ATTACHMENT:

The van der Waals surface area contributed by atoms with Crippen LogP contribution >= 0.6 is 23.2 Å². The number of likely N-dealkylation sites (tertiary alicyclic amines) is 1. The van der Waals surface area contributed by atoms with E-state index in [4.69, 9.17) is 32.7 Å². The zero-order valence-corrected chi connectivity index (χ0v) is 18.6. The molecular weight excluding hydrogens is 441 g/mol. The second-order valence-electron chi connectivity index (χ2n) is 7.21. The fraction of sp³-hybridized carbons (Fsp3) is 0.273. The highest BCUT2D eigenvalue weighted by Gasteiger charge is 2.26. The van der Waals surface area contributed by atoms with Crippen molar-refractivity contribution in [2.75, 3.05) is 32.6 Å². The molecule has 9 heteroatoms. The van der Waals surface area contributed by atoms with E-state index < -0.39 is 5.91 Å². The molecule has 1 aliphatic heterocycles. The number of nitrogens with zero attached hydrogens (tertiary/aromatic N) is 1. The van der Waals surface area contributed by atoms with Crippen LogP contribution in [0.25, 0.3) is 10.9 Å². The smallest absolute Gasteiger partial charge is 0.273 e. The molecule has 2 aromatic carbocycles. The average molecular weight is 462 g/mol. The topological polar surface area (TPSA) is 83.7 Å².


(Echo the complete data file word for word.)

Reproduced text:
The van der Waals surface area contributed by atoms with Crippen LogP contribution >= 0.6 is 23.2 Å². The number of likely N-dealkylation sites (tertiary alicyclic amines) is 1. The van der Waals surface area contributed by atoms with E-state index in [4.69, 9.17) is 32.7 Å². The zero-order valence-corrected chi connectivity index (χ0v) is 18.6. The molecular weight excluding hydrogens is 441 g/mol. The second-order valence-electron chi connectivity index (χ2n) is 7.21. The fraction of sp³-hybridized carbons (Fsp3) is 0.273. The highest BCUT2D eigenvalue weighted by Gasteiger charge is 2.26. The van der Waals surface area contributed by atoms with Crippen molar-refractivity contribution in [2.75, 3.05) is 32.6 Å². The molecule has 9 heteroatoms. The van der Waals surface area contributed by atoms with E-state index < -0.39 is 5.91 Å². The molecule has 1 aliphatic heterocycles. The number of nitrogens with zero attached hydrogens (tertiary/aromatic N) is 1. The van der Waals surface area contributed by atoms with Crippen LogP contribution in [0.25, 0.3) is 10.9 Å². The smallest absolute Gasteiger partial charge is 0.273 e. The molecule has 2 aromatic carbocycles. The average molecular weight is 462 g/mol. The topological polar surface area (TPSA) is 83.7 Å².